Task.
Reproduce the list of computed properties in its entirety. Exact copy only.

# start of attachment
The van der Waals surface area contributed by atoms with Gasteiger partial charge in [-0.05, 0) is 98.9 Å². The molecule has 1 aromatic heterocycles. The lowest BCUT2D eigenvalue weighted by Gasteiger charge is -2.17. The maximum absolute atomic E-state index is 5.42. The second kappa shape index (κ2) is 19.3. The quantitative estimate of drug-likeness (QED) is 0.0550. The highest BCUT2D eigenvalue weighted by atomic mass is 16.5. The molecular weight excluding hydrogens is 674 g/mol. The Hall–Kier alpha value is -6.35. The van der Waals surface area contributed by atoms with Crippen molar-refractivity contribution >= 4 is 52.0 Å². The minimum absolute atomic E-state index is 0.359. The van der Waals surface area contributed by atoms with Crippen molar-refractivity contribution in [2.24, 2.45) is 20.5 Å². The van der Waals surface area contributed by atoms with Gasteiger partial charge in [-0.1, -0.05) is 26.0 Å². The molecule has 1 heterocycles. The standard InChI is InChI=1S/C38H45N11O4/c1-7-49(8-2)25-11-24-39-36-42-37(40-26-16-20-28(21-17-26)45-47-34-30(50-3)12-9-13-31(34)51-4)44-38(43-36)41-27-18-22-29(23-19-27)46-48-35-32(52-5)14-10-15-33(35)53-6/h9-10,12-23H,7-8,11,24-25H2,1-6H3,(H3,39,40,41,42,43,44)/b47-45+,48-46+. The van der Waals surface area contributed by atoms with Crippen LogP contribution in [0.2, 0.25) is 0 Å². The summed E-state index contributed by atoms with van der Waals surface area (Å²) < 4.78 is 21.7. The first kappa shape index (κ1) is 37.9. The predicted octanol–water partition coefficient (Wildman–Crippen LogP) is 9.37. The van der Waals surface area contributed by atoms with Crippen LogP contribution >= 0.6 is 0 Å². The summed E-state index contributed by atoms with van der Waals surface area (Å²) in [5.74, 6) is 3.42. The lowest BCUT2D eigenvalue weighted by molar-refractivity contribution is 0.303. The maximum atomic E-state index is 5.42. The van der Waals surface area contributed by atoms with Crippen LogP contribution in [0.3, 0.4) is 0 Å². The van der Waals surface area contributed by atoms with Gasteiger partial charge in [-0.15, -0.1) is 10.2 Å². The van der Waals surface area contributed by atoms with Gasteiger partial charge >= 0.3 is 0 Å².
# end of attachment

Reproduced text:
The van der Waals surface area contributed by atoms with Gasteiger partial charge in [-0.05, 0) is 98.9 Å². The molecule has 1 aromatic heterocycles. The lowest BCUT2D eigenvalue weighted by Gasteiger charge is -2.17. The maximum absolute atomic E-state index is 5.42. The second kappa shape index (κ2) is 19.3. The quantitative estimate of drug-likeness (QED) is 0.0550. The highest BCUT2D eigenvalue weighted by atomic mass is 16.5. The molecular weight excluding hydrogens is 674 g/mol. The Hall–Kier alpha value is -6.35. The van der Waals surface area contributed by atoms with Crippen molar-refractivity contribution >= 4 is 52.0 Å². The minimum absolute atomic E-state index is 0.359. The van der Waals surface area contributed by atoms with Crippen molar-refractivity contribution in [2.24, 2.45) is 20.5 Å². The van der Waals surface area contributed by atoms with Gasteiger partial charge in [-0.1, -0.05) is 26.0 Å². The molecule has 1 heterocycles. The standard InChI is InChI=1S/C38H45N11O4/c1-7-49(8-2)25-11-24-39-36-42-37(40-26-16-20-28(21-17-26)45-47-34-30(50-3)12-9-13-31(34)51-4)44-38(43-36)41-27-18-22-29(23-19-27)46-48-35-32(52-5)14-10-15-33(35)53-6/h9-10,12-23H,7-8,11,24-25H2,1-6H3,(H3,39,40,41,42,43,44)/b47-45+,48-46+. The van der Waals surface area contributed by atoms with Crippen LogP contribution in [0.2, 0.25) is 0 Å². The summed E-state index contributed by atoms with van der Waals surface area (Å²) < 4.78 is 21.7. The first kappa shape index (κ1) is 37.9. The predicted octanol–water partition coefficient (Wildman–Crippen LogP) is 9.37. The van der Waals surface area contributed by atoms with Crippen LogP contribution >= 0.6 is 0 Å². The summed E-state index contributed by atoms with van der Waals surface area (Å²) in [5.74, 6) is 3.42. The lowest BCUT2D eigenvalue weighted by molar-refractivity contribution is 0.303. The maximum atomic E-state index is 5.42. The van der Waals surface area contributed by atoms with Crippen LogP contribution in [0.3, 0.4) is 0 Å². The van der Waals surface area contributed by atoms with Gasteiger partial charge in [-0.15, -0.1) is 10.2 Å². The van der Waals surface area contributed by atoms with Gasteiger partial charge >= 0.3 is 0 Å².